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Caiaphas, formally known as Joseph Caiaphas, was a Jewish High Priest during the early and central parts of the New Testament, and was most likely present during Jesus Christ's trial before the Sanhedrin of the time. He is infamous for being a major player in the arrest, trial, and eventual Crucifixion of Christ.


Early Life[]

Joseph Caiaphas was born into a wealthy Jewish Sadducee family. Through marriage he became son-in-law to Annas who had been high priest from 6-15 AD and was an influential eminence-grise in the Sanhedrin.

Caiaphas was the high priest during the time of Jesus and was a member of the Sadducees.[1] He was appointed High Priest of the Jews by the Roman procurator Valerius Gratus in about A.D. 18. Gratus was the predecessor of Pontius Pilate.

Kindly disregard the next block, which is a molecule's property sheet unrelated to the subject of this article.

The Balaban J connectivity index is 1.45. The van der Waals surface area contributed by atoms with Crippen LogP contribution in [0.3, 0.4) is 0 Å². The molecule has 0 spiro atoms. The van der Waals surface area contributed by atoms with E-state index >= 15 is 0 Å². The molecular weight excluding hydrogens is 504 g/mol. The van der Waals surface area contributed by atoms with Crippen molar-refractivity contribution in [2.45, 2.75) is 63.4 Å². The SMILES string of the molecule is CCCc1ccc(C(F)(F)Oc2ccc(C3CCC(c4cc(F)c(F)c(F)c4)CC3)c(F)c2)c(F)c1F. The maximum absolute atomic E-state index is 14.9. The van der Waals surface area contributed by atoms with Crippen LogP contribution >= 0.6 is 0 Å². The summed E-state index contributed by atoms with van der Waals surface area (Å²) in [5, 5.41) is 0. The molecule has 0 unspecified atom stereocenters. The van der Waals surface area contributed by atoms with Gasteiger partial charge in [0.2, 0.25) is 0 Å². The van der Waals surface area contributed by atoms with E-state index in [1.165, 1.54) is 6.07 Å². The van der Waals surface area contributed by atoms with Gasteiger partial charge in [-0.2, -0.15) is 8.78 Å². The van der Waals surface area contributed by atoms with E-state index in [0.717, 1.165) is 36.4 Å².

He called for Jesus' death, when he and other community leaders became alarmed at the rising popularity of Jesus. After Jesus was arrested, he was taken to Annas, also a high priest, who was also the father-in-law of Caiaphas. Annas questioned Jesus and then sent Him to Caiaphas. After the trial before Caiaphas, Jesus was sent to Pilate, the Roman governor.[2]

Caiaphas was afraid that Jesus' popularity would entice a large number of people to gather and to possibly stage an uprising for independence. Such an event would be dealt with severely and harshly by the Romans. Caiaphas expressed this concern when he said that it would better for one man to die than for a whole nation to suffer.[3] This was soon after Jesus had raised Lazarus from the dead.

Caiaphas was also present at the trial of the Apostles John and Peter. He was one of the leaders who questioned the two men about the miraculous healing of a lame man at one of the gates of the Temple.[4]

He was also the high priest who sent Saul (later Paul the Apostle) to Damascus with letters of introduction for the purpose of rounding up believers of Jesus.

In 36AD, Pilate fell out of favor with Emperor Tiberius and in 37 AD, Caiaphas also fell out of favor as high priest. He was removed from the position by Pilate's successor Marcellus


  1. Luke 3:2 (Link)
  2. John 18:12-28 (Link)
  3. John 11:43-50 (Link)
  4. Acts 4:6-7 (Link)